"My compiled Android–x86 system (Lollipop 5.1.1) can run live (from DVD or a USB stick) or be installed on almost all laptops (and some Desktop computers). For example Acer (Aspire), HP, Samsung, Dell, Toshiba, Lenovo, Thinkpad, Fujitsu, Panasonic and Asus laptops," says Arne Exton for Softpedia.

The Android-x86 distribution costs $9 (€8)

For those of you who are not in the loop, AndEX is an Android-x86 system that costs money. It will available for download as a Live DVD ISO image after you pay the sum of $9 (€8). For more details, you can check out the project's official website, where you can also find detailed installation instructions and any other information you need to get started with deploying Android on your PC.

The OTA-4 update was sent over to BQ for testing
Canonical, through Łukasz Zemczak, informed its users about the fact that the upcoming OTA-5 software update for its Ubuntu Touch mobile operating system will get new icons for all the core apps.
We reported a week ago that the next major update for Ubuntu Touch, after OTA-4, will arrive sometime in July. We also told you at the beginning of this month that the OTA-5 update will bring brand-new icons for the core apps. Today we can report that this change is all but confirmed by Canonical.
"In the meantime upstreams are starting to land icon changes to our core-apps. Currently those only land in rc-proposed - the store bits will be released along with OTA-5," says Łukasz Zemczak in his latest report to the Ubuntu Touch mailing list on June 12, 2015.
In related news, the highly anticipated OTA-4 has been finalized and sent over to BQ for testing. When they approve the update, it will be immediately sent to users worldwide, which might happen early next week. By then, a proper announcement will be published with its prominent features, but we have already detailed the new features in a previous article published last month.

Users are strongly advised to update immediately
The IPFire development team published details about a new update for their open-source and independent firewall distribution based on the Linux kernel, IPFire 2.17 Core Update 91, urging users to update as soon as possible.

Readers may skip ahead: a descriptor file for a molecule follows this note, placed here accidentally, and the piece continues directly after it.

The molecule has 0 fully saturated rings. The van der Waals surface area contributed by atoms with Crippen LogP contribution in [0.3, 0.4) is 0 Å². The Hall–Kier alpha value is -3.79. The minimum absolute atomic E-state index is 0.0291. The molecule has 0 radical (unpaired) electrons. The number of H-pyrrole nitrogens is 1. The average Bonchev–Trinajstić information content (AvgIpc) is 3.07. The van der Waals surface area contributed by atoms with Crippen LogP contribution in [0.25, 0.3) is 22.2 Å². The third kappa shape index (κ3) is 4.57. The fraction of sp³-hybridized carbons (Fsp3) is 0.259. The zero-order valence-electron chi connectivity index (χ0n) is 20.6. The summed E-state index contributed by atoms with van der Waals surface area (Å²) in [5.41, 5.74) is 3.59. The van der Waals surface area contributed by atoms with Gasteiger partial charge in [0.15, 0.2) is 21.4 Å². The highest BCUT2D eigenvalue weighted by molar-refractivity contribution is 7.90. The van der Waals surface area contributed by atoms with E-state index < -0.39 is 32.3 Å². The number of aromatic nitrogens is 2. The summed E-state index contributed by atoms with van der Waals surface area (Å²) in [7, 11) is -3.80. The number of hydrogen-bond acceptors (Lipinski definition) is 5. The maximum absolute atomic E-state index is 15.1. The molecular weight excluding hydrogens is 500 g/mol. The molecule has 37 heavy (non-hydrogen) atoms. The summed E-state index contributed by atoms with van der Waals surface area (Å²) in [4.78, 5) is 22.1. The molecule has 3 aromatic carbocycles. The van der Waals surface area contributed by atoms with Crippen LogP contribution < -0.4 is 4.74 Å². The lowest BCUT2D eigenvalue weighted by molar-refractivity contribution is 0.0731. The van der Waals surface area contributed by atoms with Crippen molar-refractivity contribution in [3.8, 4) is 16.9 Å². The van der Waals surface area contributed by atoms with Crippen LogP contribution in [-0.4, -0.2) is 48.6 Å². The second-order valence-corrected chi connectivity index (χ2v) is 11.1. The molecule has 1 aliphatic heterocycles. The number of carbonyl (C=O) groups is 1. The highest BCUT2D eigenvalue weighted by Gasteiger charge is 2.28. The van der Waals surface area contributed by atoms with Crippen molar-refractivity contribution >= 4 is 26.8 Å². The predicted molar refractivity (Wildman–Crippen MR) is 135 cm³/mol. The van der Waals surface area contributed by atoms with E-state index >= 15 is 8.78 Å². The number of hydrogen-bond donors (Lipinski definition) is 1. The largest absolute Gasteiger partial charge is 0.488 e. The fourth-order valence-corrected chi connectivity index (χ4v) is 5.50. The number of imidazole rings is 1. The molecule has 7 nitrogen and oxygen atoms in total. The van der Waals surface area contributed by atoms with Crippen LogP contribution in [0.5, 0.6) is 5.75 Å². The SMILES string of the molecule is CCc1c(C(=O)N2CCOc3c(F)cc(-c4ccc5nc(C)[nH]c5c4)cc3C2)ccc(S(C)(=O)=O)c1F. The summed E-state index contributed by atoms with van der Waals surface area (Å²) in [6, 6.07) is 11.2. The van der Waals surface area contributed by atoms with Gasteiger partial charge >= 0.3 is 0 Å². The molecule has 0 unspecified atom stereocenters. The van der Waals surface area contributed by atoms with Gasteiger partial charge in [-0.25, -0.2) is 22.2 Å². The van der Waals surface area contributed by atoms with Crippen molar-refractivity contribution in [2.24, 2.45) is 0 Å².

According to the release notes, IPFire 2.17 Core Update 91 is a very important milestone for the stable version of the firewall, which patches multiple security vulnerabilities for the OpenSSL and StrongSwan IPsec software, and updates several other core components and libraries.
Therefore, we can report that IPFire 2.17 Core Update 91 updates the OpenSSL package to version 1.0.2b, which fixes six security vulnerabilities, including the famous Logjam vulnerability, and the strongSwan package to version 5.3.2, fixing two security vulnerabilities. Also, there's updated packages like libnet 1.16, libxslt 1.1.28, libxml2 2.9.2, newt 0.52.19, pcre 8.37, and slang 2.3.0.
"This update comes with various security fixes – most notably fixes for six security vulnerabilities in the OpenSSL library and two more vulnerabilities in strongSwan," reads the announcement. "We strongly recommend to install this update as soon as possible and reboot the system afterwards."

The P2P block feature has been disabled by default

Among other changes implemented in IPFire 2.17 Core Update 91, we can mention that the P2P (Peer-to-Peer) block feature has been disabled by default for all new installations of the firewall, but users are informed that existing installations of IPFire won't be changed, not even after a regular software update.
Last but not least, the built-in DHCP (Dynamic Host Configuration Protocol) server received various improvements, such as the ability to search the list of static leases, automatic addition of newly created static leases from the list of dynamic leases, and support for editing newly added static leases right from the user menu.
Download IPFire 2.17 Core Update 91 right now via Softpedia.

Andrew C. Oliver
Using Teradata sucks -- there, I said it. It's painful to convene the data committee to deal with adding a column to the data warehouse, then having to do a cost/benefit analysis for every meager gigabyte of data you want to store because the thing costs more than my house.
On the other hand, what are your alternatives? I don’t mean Netezza or Exadata, which are different flavors of the same pain. I mean something different: In the brave new world of Hadoop, you have Hive, which is slow, and Impala, which doesn't scale well. They're not viable data warehouse replacements much of the time. 
However, SonarW could be. It promises to keep the “shall we add this column” committee at bay. It comes from JSonar, the company that MongoDB users know for JSONStudio. It is built from the ground up on JSON and is compatible with MongoDB; anything that talks to MongoDB talks to SonarW.
But there's even more to SonarW. Like Hive or Impala, SonarW can use HDFS, the Hadoop distributed file system, to scale. And SonarW should perform far better than Hive and Impala.
For architecture and speed, SonarW is a data warehouse similar to massively parallel processing (MPP) data warehouses. According to the demo I attended, it ran fast on one machine, and the company claims it runs even better on many more. If you’ve had any experience with Hadoop, you know this scheduling issue is a pain point. Giving me 200 rows from one table takes far too long, and many of your workloads even for a big data project are not that large, especially when setting up the major part of the job.